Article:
Some calves are born naughty. Some develop naughty little habits over time. On our farm, I believe we unwittingly groomed a rebellious group of Dexter calves that sought adventure and excitement beyond the confines of their fields. Their dreams were as big as the skies above and no silly, aged, barbed wire fence would stop them. The fence in question is on the leased portion of the farm. It's rumored that the first Spanish settlers in Florida were patching this same stretch of fence 450 years ago. Sometimes the patchwork design, such as in a quilt, will create unique patterns of folk art. Sadly, patchwork fences, with strands of barbed wire from several different manufacturers over many decades, and posts of various shapes and sizes, do not inspire the same sense of awe and charm.
When the naughty calves met the fence, they first showed it proper respect, as one should do to the elderly. However, it wasn't long before, perhaps by mere accident, a weakness was found and exploited. Was it a tasty bit on the other side that caused the first tentative push? Or, maybe a rude shove from an irritated mama cow on a hot day when baby just won't settle down and nap? Whatever it was, it was a significant moment in the herd's history. The calves met in secret, while their elders chewed their cud under the oaks trees, and egged each other on, as youths do. Before long, there were tardy appearances at feeding times as calves wiggled back through the loosened fences to causally stroll back into the herd as if all was normal. They developed a taste for Spanish moss and stole into the woods to snatch some from the trees before coming back to their bawling mamas. These short forays still contained the calves because of the perimeter fencing around the woods.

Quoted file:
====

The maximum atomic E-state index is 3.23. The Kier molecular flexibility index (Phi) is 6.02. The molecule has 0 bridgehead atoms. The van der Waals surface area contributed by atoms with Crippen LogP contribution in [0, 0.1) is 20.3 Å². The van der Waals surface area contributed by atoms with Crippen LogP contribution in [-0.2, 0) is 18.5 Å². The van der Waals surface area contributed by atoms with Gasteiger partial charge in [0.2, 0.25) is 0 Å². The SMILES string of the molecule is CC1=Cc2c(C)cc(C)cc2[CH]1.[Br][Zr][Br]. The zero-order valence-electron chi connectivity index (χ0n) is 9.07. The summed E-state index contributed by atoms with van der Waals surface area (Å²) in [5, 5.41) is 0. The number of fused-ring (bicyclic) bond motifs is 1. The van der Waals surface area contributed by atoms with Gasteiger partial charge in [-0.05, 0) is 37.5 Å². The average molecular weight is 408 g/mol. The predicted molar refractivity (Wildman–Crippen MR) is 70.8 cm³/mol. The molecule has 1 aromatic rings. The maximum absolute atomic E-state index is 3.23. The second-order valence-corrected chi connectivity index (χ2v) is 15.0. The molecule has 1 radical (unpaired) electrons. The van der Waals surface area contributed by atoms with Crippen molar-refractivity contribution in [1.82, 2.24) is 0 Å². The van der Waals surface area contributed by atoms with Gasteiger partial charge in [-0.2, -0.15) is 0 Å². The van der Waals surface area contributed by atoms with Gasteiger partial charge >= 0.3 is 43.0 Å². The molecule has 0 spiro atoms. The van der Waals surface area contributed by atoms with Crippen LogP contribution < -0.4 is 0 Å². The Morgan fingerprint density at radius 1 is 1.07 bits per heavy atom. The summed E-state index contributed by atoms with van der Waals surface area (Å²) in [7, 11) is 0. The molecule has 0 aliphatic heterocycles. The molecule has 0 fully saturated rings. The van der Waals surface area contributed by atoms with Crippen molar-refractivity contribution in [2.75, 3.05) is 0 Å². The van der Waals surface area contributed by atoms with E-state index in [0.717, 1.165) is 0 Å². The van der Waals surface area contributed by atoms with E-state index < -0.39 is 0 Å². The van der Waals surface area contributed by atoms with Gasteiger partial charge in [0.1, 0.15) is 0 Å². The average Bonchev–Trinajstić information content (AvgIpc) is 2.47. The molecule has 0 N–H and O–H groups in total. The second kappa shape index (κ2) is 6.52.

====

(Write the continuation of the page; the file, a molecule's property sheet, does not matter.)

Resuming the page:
Meanwhile, back at the ranch (ha!) we decided to separate a few of the heifers from the herd, to prevent unwanted breeding by our bull. When the bull realized a few of his herd members were absent, he was certain that we had made a terrible mistake and the only thing he could do to rectify the problem was to climb over the so called "no climb" fence. We found him, the next morning, in with the heifers and politely asking to return to the main herd. We reunited the herd and carefully planned our next move. Meanwhile, the heifers decided to stage another push through the fence and our bull, now sensitive to their absence, pushed HIS way through the fence. Fence staples popped like popcorn as he leaned his weight in between the second and third strand of the barbed wire until the fence sagged like the back of a sway backed horse. Luckily, there was a perimeter fence to stop them from leaving the property, but we were spooked enough to build a bull pen for our bull. He tested the boards for about 30 minutes and then settled down with his favorite cow as his companion. No one ever wants a bull outside of his fences, no matter how gentle he seems to be.
Meanwhile, I breathed a sigh of relief, we patched up the fence, once again, and everything seemed fine until I got THE CALL. All farmers know which one I'm talking about. The dreaded "Your cows are out" call. For reasons beyond my understanding, several of my cows, along with the aforementioned naughty calves, perhaps feeling the desire for salvation, pushed through the pasture fence, followed by the perimeter fence, and invaded the Baptist church yard next door. When I showed up, these lovely people had already returned the wandering beasts to their pasture. An enthusiastic motorist also joined in the fun. Since we go to the Catholic church, I suppose you could call it a nice, ecumenical, moment of loving one's neighbor. We put all the cows and calves into the "time out" corral. Then, the following day, our son and I walked next door with a bucket and manure fork to remove the remains of their visit. We thanked the church members profusely and assured them that we would prevent any future attempts by our animals to stage an impromptu live nativity scene.
The herd is now locked up until we replace the patchwork, folk art, fencing with something more secure.
The bull pen.